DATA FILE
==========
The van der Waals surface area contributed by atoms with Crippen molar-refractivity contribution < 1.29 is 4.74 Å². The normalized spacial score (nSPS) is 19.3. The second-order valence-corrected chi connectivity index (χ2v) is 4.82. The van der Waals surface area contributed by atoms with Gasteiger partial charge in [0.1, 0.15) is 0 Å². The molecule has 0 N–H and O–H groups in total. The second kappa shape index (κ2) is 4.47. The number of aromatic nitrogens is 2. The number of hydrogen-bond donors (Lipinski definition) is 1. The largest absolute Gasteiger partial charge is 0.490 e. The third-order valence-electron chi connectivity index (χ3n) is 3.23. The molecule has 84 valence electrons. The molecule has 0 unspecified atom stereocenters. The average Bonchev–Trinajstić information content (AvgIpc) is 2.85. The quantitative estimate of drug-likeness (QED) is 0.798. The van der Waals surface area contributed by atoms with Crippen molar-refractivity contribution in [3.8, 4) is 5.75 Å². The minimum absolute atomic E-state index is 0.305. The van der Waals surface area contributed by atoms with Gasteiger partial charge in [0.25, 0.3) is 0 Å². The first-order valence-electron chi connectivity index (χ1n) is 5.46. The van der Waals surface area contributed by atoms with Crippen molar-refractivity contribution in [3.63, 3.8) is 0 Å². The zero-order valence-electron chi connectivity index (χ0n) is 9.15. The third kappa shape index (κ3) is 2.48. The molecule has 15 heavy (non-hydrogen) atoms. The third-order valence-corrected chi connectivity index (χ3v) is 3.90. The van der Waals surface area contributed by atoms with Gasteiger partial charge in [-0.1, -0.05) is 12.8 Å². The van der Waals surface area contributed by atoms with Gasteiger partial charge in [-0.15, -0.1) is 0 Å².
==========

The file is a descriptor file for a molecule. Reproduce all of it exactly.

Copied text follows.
The van der Waals surface area contributed by atoms with Crippen molar-refractivity contribution < 1.29 is 4.74 Å². The normalized spacial score (nSPS) is 19.3. The second-order valence-corrected chi connectivity index (χ2v) is 4.82. The van der Waals surface area contributed by atoms with Gasteiger partial charge in [0.1, 0.15) is 0 Å². The molecule has 0 N–H and O–H groups in total. The second kappa shape index (κ2) is 4.47. The number of aromatic nitrogens is 2. The number of hydrogen-bond donors (Lipinski definition) is 1. The largest absolute Gasteiger partial charge is 0.490 e. The third-order valence-electron chi connectivity index (χ3n) is 3.23. The molecule has 84 valence electrons. The molecule has 0 unspecified atom stereocenters. The average Bonchev–Trinajstić information content (AvgIpc) is 2.85. The quantitative estimate of drug-likeness (QED) is 0.798. The van der Waals surface area contributed by atoms with Crippen molar-refractivity contribution in [3.8, 4) is 5.75 Å². The minimum absolute atomic E-state index is 0.305. The van der Waals surface area contributed by atoms with Gasteiger partial charge in [0.25, 0.3) is 0 Å². The first-order valence-electron chi connectivity index (χ1n) is 5.46. The van der Waals surface area contributed by atoms with Crippen molar-refractivity contribution in [3.63, 3.8) is 0 Å². The zero-order valence-electron chi connectivity index (χ0n) is 9.15. The third kappa shape index (κ3) is 2.48. The molecule has 15 heavy (non-hydrogen) atoms. The third-order valence-corrected chi connectivity index (χ3v) is 3.90. The van der Waals surface area contributed by atoms with Gasteiger partial charge in [-0.1, -0.05) is 12.8 Å². The van der Waals surface area contributed by atoms with Gasteiger partial charge in [-0.15, -0.1) is 0 Å².